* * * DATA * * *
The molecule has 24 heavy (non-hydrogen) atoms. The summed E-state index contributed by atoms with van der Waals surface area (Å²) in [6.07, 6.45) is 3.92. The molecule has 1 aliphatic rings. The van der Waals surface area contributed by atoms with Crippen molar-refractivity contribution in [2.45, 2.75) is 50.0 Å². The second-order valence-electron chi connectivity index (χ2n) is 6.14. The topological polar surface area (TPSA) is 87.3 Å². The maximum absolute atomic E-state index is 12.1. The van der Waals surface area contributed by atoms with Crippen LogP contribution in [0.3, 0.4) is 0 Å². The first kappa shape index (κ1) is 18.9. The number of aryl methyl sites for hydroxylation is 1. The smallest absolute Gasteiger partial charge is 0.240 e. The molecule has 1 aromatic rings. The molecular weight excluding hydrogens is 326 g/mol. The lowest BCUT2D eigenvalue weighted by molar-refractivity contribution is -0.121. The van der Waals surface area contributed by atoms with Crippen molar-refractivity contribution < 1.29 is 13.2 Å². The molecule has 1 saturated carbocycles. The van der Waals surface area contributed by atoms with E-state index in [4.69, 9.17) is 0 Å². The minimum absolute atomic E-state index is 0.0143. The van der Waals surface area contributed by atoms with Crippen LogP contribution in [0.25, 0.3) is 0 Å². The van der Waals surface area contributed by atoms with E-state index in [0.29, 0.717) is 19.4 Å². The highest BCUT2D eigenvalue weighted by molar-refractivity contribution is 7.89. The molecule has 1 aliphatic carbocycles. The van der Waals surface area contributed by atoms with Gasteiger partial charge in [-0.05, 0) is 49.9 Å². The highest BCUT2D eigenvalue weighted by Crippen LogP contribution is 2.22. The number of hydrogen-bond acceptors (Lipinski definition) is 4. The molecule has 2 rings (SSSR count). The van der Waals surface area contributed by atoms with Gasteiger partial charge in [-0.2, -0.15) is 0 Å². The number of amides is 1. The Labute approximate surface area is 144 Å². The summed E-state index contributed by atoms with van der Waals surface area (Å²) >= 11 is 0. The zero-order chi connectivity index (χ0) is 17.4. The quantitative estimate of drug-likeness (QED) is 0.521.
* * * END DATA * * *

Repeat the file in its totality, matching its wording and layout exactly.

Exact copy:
The molecule has 24 heavy (non-hydrogen) atoms. The summed E-state index contributed by atoms with van der Waals surface area (Å²) in [6.07, 6.45) is 3.92. The molecule has 1 aliphatic rings. The van der Waals surface area contributed by atoms with Crippen molar-refractivity contribution in [2.45, 2.75) is 50.0 Å². The second-order valence-electron chi connectivity index (χ2n) is 6.14. The topological polar surface area (TPSA) is 87.3 Å². The maximum absolute atomic E-state index is 12.1. The van der Waals surface area contributed by atoms with Crippen LogP contribution in [0.3, 0.4) is 0 Å². The first kappa shape index (κ1) is 18.9. The number of aryl methyl sites for hydroxylation is 1. The smallest absolute Gasteiger partial charge is 0.240 e. The molecule has 1 aromatic rings. The molecular weight excluding hydrogens is 326 g/mol. The lowest BCUT2D eigenvalue weighted by molar-refractivity contribution is -0.121. The van der Waals surface area contributed by atoms with Crippen molar-refractivity contribution < 1.29 is 13.2 Å². The molecule has 1 saturated carbocycles. The van der Waals surface area contributed by atoms with E-state index in [4.69, 9.17) is 0 Å². The minimum absolute atomic E-state index is 0.0143. The van der Waals surface area contributed by atoms with Crippen LogP contribution in [0.25, 0.3) is 0 Å². The van der Waals surface area contributed by atoms with E-state index in [0.29, 0.717) is 19.4 Å². The highest BCUT2D eigenvalue weighted by molar-refractivity contribution is 7.89. The molecule has 1 aliphatic carbocycles. The van der Waals surface area contributed by atoms with Gasteiger partial charge in [-0.05, 0) is 49.9 Å². The highest BCUT2D eigenvalue weighted by Crippen LogP contribution is 2.22. The number of hydrogen-bond acceptors (Lipinski definition) is 4. The molecule has 2 rings (SSSR count). The van der Waals surface area contributed by atoms with Gasteiger partial charge in [-0.2, -0.15) is 0 Å². The number of amides is 1. The Labute approximate surface area is 144 Å². The summed E-state index contributed by atoms with van der Waals surface area (Å²) >= 11 is 0. The zero-order chi connectivity index (χ0) is 17.4. The quantitative estimate of drug-likeness (QED) is 0.521.